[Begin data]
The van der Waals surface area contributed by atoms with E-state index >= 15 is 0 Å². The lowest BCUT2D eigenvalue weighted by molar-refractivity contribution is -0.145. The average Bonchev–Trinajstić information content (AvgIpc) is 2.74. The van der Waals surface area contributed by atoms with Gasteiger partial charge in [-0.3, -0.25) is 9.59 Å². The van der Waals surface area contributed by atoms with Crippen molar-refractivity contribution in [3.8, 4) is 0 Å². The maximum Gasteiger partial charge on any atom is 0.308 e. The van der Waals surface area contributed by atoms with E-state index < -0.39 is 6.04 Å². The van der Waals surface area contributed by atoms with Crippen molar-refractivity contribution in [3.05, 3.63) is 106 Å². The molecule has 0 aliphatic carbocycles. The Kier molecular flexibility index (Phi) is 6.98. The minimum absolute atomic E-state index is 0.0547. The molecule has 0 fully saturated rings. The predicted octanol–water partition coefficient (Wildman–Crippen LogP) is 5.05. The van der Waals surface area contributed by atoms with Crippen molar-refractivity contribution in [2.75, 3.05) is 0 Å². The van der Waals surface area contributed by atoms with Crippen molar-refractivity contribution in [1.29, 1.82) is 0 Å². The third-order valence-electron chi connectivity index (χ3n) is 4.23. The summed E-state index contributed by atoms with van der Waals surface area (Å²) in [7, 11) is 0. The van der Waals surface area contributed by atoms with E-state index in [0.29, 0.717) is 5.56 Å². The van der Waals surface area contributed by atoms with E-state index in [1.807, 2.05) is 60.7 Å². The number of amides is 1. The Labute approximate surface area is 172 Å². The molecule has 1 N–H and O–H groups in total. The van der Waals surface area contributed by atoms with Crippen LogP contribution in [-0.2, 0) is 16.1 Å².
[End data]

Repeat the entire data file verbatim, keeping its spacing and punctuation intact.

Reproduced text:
The van der Waals surface area contributed by atoms with E-state index >= 15 is 0 Å². The lowest BCUT2D eigenvalue weighted by molar-refractivity contribution is -0.145. The average Bonchev–Trinajstić information content (AvgIpc) is 2.74. The van der Waals surface area contributed by atoms with Gasteiger partial charge in [-0.3, -0.25) is 9.59 Å². The van der Waals surface area contributed by atoms with Crippen molar-refractivity contribution in [3.8, 4) is 0 Å². The maximum Gasteiger partial charge on any atom is 0.308 e. The van der Waals surface area contributed by atoms with E-state index < -0.39 is 6.04 Å². The van der Waals surface area contributed by atoms with Crippen molar-refractivity contribution in [3.05, 3.63) is 106 Å². The molecule has 0 aliphatic carbocycles. The Kier molecular flexibility index (Phi) is 6.98. The minimum absolute atomic E-state index is 0.0547. The molecule has 0 fully saturated rings. The predicted octanol–water partition coefficient (Wildman–Crippen LogP) is 5.05. The van der Waals surface area contributed by atoms with Crippen molar-refractivity contribution in [2.75, 3.05) is 0 Å². The van der Waals surface area contributed by atoms with Crippen molar-refractivity contribution in [1.29, 1.82) is 0 Å². The third-order valence-electron chi connectivity index (χ3n) is 4.23. The summed E-state index contributed by atoms with van der Waals surface area (Å²) in [7, 11) is 0. The van der Waals surface area contributed by atoms with E-state index in [0.29, 0.717) is 5.56 Å². The van der Waals surface area contributed by atoms with E-state index in [1.807, 2.05) is 60.7 Å². The number of amides is 1. The Labute approximate surface area is 172 Å². The molecule has 1 N–H and O–H groups in total. The van der Waals surface area contributed by atoms with Crippen LogP contribution in [-0.2, 0) is 16.1 Å².